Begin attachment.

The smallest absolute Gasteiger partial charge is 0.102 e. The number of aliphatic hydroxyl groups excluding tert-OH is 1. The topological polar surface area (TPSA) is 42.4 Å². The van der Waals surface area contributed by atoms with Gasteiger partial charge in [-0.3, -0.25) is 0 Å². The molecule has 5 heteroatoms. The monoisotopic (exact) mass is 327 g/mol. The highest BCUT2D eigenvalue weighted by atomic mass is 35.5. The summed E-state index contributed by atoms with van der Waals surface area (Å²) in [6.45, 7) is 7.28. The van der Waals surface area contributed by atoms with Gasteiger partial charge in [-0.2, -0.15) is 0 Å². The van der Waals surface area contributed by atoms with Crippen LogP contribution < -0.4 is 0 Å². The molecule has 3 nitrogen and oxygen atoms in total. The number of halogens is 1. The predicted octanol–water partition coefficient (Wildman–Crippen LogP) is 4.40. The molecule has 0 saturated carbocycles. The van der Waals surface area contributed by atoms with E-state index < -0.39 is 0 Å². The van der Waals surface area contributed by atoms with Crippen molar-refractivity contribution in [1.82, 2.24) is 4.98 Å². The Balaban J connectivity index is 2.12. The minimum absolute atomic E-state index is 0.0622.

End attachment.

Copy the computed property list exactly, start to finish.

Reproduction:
The smallest absolute Gasteiger partial charge is 0.102 e. The number of aliphatic hydroxyl groups excluding tert-OH is 1. The topological polar surface area (TPSA) is 42.4 Å². The van der Waals surface area contributed by atoms with Gasteiger partial charge in [-0.3, -0.25) is 0 Å². The molecule has 5 heteroatoms. The monoisotopic (exact) mass is 327 g/mol. The highest BCUT2D eigenvalue weighted by atomic mass is 35.5. The summed E-state index contributed by atoms with van der Waals surface area (Å²) in [6.45, 7) is 7.28. The van der Waals surface area contributed by atoms with Gasteiger partial charge in [-0.2, -0.15) is 0 Å². The van der Waals surface area contributed by atoms with Crippen LogP contribution < -0.4 is 0 Å². The molecule has 3 nitrogen and oxygen atoms in total. The number of halogens is 1. The predicted octanol–water partition coefficient (Wildman–Crippen LogP) is 4.40. The molecule has 0 saturated carbocycles. The van der Waals surface area contributed by atoms with E-state index < -0.39 is 0 Å². The van der Waals surface area contributed by atoms with Crippen molar-refractivity contribution in [1.82, 2.24) is 4.98 Å². The Balaban J connectivity index is 2.12. The minimum absolute atomic E-state index is 0.0622.